As a storyteller, the stories Jesus tells can sometimes appear simplistic. Since these parables include images we know and understand, we trick ourselves into thinking any interpretation of a parable must be just as simple. If the parable confuses, challenges, or makes us uncomfortable, we seek out a simple answer to make ourselves feel better. We do a disservice to parables when we make them simple. Parables are confusing. They sometimes compare two things in striking and unpredictable ways. Parables sometimes do not make sense on the first (or 12th) reading of them and sometimes Jesus’ own explanation of these stories fails to clear up their meaning. Parables are important because they help expose “two equally deep mysteries: the mystery of God and the mystery of human life.”** The God who uses the phrase “I AM WHO I AM” as a name when Moses meets a burning bush is not a God who is neat, tidy, and containable. Anytime we limit God and Jesus inside a simple and safe definition, we miss experiencing who God really is. The God who created everything and who can never be fully comprehended by human beings is the same God who, through Jesus, entered into the mystery of human life. Parables do not try to explain away the mysteries of God and our lives. Instead, parables reveal these mysteries through stories that are challenging, familiar, odd, and comforting. Parables get the gears in our souls turning because engaging in all of life’s mysteries is one of the ways the Spirit transforms us into Godly people.

In today’s parable, a farmer is terrible at their job. The farmer doesn’t try to plant seed in only the places it will grow. Instead, the farmer throws seed around with abandon. In some places, the seed grows. In other places, it is eaten up. The farmer has a success rate of only 25% and yet the farmer keeps sowing. Where are you in the story today? Are you the farmer sowing seeds of love and life with abandon? Are you the rocky ground, the path, or the soil covered in thorns? Are you a seed waiting to sprout, not knowing what kind of soil you have landed in? Find your spot in the story – and discover what the Spirit wants you to hear today.

Each week, I write a reflection on one of our scripture readings for the week. This is from Christ Lutheran Church’s Worship Bulletin for 6th Sunday After Pentecost, 7/16/2017.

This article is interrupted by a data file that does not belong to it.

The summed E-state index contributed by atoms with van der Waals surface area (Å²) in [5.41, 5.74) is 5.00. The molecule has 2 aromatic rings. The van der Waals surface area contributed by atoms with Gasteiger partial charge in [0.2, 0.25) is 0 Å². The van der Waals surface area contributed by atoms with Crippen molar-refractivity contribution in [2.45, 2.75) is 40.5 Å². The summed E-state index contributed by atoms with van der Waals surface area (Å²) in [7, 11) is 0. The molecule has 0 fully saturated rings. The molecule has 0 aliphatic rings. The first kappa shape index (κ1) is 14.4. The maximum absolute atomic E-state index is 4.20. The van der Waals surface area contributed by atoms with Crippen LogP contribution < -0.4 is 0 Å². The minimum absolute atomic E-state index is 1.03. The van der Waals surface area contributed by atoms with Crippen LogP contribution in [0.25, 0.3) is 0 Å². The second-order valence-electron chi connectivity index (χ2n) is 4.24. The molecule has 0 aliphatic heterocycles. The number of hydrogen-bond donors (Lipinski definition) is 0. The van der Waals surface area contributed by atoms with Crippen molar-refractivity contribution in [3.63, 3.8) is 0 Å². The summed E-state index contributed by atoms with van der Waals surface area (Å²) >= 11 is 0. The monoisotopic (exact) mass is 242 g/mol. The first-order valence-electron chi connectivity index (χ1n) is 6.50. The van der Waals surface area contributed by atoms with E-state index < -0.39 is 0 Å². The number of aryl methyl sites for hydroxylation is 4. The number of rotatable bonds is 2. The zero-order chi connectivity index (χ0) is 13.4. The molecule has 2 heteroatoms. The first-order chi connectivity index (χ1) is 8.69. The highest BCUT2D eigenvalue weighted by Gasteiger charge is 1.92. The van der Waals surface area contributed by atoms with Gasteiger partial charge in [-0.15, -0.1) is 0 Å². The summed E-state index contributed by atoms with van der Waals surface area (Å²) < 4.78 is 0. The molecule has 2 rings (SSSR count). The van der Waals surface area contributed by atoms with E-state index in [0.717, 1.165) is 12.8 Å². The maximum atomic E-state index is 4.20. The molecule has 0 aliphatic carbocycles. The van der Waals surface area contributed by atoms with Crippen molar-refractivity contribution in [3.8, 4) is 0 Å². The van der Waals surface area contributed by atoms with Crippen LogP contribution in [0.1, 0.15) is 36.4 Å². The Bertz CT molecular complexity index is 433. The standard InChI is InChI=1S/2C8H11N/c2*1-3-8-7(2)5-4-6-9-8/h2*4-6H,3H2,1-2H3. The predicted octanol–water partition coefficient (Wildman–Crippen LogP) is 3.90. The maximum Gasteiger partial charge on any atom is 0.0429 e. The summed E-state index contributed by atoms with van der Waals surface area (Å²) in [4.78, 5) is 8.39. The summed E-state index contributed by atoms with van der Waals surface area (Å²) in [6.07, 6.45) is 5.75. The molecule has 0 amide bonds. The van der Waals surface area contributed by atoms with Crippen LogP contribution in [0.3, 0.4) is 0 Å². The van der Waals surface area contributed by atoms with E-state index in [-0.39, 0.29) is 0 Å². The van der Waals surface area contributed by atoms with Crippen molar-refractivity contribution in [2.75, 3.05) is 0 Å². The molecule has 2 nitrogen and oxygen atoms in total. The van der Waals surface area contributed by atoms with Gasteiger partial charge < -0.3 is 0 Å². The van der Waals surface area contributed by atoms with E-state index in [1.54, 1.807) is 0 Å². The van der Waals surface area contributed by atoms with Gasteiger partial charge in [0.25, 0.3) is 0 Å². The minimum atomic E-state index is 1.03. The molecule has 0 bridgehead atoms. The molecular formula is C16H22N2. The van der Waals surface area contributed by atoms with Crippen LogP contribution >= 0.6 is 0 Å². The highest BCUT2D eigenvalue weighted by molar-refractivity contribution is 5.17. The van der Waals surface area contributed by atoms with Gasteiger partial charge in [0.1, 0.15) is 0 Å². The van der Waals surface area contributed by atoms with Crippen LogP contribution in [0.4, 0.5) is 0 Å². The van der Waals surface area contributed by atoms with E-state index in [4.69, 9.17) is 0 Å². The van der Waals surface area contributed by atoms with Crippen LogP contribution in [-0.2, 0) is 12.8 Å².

* Richard Lischer’s Reading the Parables, page 3.
** Richard Lischer’s Reading the Parables, page 13.

Seek: Jesus’s Yoke

I’ve never worn a physical yoke but I have carried intangible ones that were very real. When Jesus talks about yokes in this passage from Matthew 11:16-19, 25-30, he uses an agricultural image people in his crowd knew. A yoke is a heavy piece of wood used to connect two oxen side-by-side at the shoulders. Yokes were used in specific circumstances. One of the oxen would be experienced and well trained. They knew how to pull a plow or a heavy load. The other oxen in the yoke would be inexperienced. They were young and new to plowing. They wouldn’t know what’s expected of them. By teaming up an experienced ox with one who needs help, the farmer could plow their field and train their oxen at the same time. The oxen would do the hard work to prepare the field for planting, together. The old soil and plants from the year before would be plowed over and turned up. The new soil, once fertilized and filled with seeds, would grow a delicious crop. Without a yoke, the inexperienced oxen could never create a crop that would feed others. The yoke made that ox a creature that gives life.

As a baptized Christian, you are yoked. You might not feel it, physically, but you are connected to Jesus right now. As Shelley Best writes, “Through faith, we are partnered with Jesus and taught how to balance and maneuver what is at hand, with the help of one who transforms our deepest desires into passion for God’s just and merciful reign in the world.*” The gift of faith connects us to the One who knows us better than we know ourselves. We are bound to a Jesus who helps us to live in sync with him. This work isn’t easy. This work challenges who we are and what we know. And this work can feel like our trust in God is growing or fading or both, at the same time. There will be times when the heavy load we’re pulling feels like it’s impossible to carry on our own. But we are not alone. We are connected with Jesus. And we need to “trust Jesus to help us carry our load and find rest.”

Each week, I write a reflection on one of our scripture readings for the week. This is from Christ Lutheran Church’s Worship Bulletin for 5th Sunday After Pentecost, 7/9/2017.

* Feasting on the Gospels, Matthew Volume 1. Page 299-301.

Grow in Faith